The GCC Health Care Boom: What to Expect

Last week I attended a lunch sponsored by the US-UAE Business Council in honor of Mr. Mahmood  Al-Ansari, Executive Director of the health care division of Mubadala, the major investing arm of the Abu Dhabi  government.  Given my own recent work in the area of GCC health care projects, I felt it would be useful to highlight some key points about this area of growing interest.

For those of you that keep up with business developments in the Persian Gulf region, health care is hot.  It makes sense – the Gulf states are now leveraging decades of heavy investments in infrastructure, hospitality, and real estate into creating health networks that serve not only domestic needs, but those of the greater region, from Africa to the Central Asian States to India.  This holds particularly true as the Gulf Cooperation Council (GCC) focuses on increasing health care tourism (the Dubai Health Care City announced  issued a health care tourism guide in June). One estimate in Arabian Business late last year estimated the market could be worth $44 billion by 2015.

For those in the health care industry, entering the market may seem like a no-brainer.  The prospects are undoubtedly attractive.  Before you begin your rush to the region, however, it would be good to keep some key strategies in mind.

1. Complying with Import Requirements

I have addressed local laws more broadly in the next paragraph, but import requirements are a critical concern for entities that intend to import medical devices into the GCC for their facilities.  Getting equipment in is a critical part of establishing a health care facility especially given the technology-intensive nature of the business these days.  The same goes if you intend to export medicines and supplies into the region.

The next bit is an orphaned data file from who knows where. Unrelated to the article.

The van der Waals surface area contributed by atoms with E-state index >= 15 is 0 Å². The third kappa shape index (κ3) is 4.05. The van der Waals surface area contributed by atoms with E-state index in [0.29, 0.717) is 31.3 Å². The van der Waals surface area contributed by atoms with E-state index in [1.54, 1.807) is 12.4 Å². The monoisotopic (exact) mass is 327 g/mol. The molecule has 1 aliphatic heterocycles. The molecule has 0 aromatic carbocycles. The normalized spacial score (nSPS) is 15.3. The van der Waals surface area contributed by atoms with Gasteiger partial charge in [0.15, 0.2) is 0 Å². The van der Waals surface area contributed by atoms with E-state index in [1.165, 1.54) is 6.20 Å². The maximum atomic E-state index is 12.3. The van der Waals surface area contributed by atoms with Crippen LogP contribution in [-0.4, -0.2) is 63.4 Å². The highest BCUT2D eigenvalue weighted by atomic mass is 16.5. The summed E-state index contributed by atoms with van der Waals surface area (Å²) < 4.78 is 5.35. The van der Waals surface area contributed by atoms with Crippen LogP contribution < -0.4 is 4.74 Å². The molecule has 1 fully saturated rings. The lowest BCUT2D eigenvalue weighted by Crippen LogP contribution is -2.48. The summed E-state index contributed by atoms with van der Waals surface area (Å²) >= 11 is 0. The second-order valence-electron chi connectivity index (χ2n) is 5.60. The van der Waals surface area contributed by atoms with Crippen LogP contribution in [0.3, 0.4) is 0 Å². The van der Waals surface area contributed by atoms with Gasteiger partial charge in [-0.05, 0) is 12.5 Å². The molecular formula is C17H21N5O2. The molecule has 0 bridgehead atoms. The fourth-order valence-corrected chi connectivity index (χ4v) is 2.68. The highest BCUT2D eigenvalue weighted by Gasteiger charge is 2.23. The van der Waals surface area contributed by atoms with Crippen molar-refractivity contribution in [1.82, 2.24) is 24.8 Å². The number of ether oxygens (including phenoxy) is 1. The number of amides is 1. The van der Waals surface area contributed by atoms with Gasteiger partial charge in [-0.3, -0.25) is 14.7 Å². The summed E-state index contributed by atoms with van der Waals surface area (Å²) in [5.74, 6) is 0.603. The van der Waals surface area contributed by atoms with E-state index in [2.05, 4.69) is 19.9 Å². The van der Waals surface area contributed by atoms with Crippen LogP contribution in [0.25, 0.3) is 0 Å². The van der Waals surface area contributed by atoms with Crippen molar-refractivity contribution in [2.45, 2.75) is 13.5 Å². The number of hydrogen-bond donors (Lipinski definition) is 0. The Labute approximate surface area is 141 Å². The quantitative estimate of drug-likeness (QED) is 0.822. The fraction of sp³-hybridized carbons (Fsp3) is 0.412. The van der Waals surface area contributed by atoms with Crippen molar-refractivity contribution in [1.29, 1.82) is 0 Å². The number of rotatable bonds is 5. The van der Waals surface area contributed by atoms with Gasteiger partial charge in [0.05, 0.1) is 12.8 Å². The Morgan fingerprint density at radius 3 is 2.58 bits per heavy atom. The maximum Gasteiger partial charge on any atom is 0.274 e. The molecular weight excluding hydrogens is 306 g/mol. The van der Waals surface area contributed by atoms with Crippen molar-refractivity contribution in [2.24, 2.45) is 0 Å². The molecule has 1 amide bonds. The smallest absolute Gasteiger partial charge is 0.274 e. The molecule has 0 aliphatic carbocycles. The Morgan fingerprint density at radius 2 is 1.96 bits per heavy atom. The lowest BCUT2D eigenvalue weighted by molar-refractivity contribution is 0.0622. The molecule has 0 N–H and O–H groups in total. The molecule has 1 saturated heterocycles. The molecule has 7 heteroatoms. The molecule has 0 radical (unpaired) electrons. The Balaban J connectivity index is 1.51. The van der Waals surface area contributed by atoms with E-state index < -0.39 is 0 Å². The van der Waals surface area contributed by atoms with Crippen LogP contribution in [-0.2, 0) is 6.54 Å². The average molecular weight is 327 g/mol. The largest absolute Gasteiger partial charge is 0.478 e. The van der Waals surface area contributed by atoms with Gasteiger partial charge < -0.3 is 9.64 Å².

2. Ensuring You Satisfy Local Laws

Health care tends to be very regulated in many jurisdictions and there are key issues you need to consider.  Particular attention must be paid to issues such as building codes, health standards, etc.  All these can add to costs and increase wait times for approvals.

3. Safeguarding Your Territory

Companies in the region tend to act very strategically, but remember, there is a lot of redundancy in many key sectors of the market. A one-of-a-kind facility in Abu Dhabi or Dubai could easily become replicated in more than one other place in the nearby vicinity. In a region where intra-regional travel is easy and commonplace, you must take great care that your exclusivity and territory are contractually well-protected.  If you are using a technology that is unique to the region, you may want to secure comprehensive territorial rights from the foreign manufacturer.

4. Protecting Yourself from Your Personnel

While the situation may have improved markedly in recent years, skilled health care human resources are not as readily available in the Gulf as they may be in the U.S., Canada, or Europe. As with anywhere else, it is important to ensure that you can attract and keep top talent. However, in this cash-rich region with a near insatiable demand for talent, you must also be careful not to train your competition.

5. Ink a Solid Agreement with a Reputable Local Partner. In some cases a local partner is not necessary, but oftentimes in the GCC it is a must. It is imperative that you pick the right partner. Risk can be reduced by due  diligence beforehand. There are services that provide business intelligence on players in the local markets.  Local or foreign, you want to make sure you have a solid contract with the partner (as well as any vendors, naturally). This can be required by local law but even if it is not, your agreement should envision and plan for key contingencies to help avoid potential financial and reputation loss later.

The market for the health care business in the MENA region is naturally very bright and promising.  However, it is not without its challenges. Accordingly, it is critical that opportunities be assessed well and that planning be thorough.

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